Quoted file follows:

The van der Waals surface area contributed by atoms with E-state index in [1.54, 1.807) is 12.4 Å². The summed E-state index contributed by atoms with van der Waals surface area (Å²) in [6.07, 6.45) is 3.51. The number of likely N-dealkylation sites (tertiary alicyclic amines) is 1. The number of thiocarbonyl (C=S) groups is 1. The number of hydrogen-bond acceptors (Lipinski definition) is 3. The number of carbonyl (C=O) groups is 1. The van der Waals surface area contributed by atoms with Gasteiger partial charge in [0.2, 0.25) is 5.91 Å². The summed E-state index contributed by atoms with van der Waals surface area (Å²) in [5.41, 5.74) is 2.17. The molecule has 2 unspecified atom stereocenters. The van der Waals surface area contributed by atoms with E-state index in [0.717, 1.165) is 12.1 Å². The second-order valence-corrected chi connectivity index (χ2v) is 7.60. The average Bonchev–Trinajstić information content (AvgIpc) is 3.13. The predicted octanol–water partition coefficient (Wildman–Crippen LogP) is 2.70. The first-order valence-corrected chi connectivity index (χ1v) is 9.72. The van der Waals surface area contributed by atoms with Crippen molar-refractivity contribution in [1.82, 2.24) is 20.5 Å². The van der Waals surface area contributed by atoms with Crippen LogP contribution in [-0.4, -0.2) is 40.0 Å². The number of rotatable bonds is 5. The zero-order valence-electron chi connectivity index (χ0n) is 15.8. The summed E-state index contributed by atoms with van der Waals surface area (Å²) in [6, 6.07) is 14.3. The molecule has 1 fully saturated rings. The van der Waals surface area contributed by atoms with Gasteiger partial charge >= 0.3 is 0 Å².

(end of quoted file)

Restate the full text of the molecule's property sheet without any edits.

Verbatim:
The van der Waals surface area contributed by atoms with E-state index in [1.54, 1.807) is 12.4 Å². The summed E-state index contributed by atoms with van der Waals surface area (Å²) in [6.07, 6.45) is 3.51. The number of likely N-dealkylation sites (tertiary alicyclic amines) is 1. The number of thiocarbonyl (C=S) groups is 1. The number of hydrogen-bond acceptors (Lipinski definition) is 3. The number of carbonyl (C=O) groups is 1. The van der Waals surface area contributed by atoms with Gasteiger partial charge in [0.2, 0.25) is 5.91 Å². The summed E-state index contributed by atoms with van der Waals surface area (Å²) in [5.41, 5.74) is 2.17. The molecule has 2 unspecified atom stereocenters. The van der Waals surface area contributed by atoms with E-state index in [0.717, 1.165) is 12.1 Å². The second-order valence-corrected chi connectivity index (χ2v) is 7.60. The average Bonchev–Trinajstić information content (AvgIpc) is 3.13. The predicted octanol–water partition coefficient (Wildman–Crippen LogP) is 2.70. The first-order valence-corrected chi connectivity index (χ1v) is 9.72. The van der Waals surface area contributed by atoms with Crippen molar-refractivity contribution in [1.82, 2.24) is 20.5 Å². The van der Waals surface area contributed by atoms with Crippen LogP contribution in [-0.4, -0.2) is 40.0 Å². The number of rotatable bonds is 5. The zero-order valence-electron chi connectivity index (χ0n) is 15.8. The summed E-state index contributed by atoms with van der Waals surface area (Å²) in [6, 6.07) is 14.3. The molecule has 1 fully saturated rings. The van der Waals surface area contributed by atoms with Gasteiger partial charge >= 0.3 is 0 Å².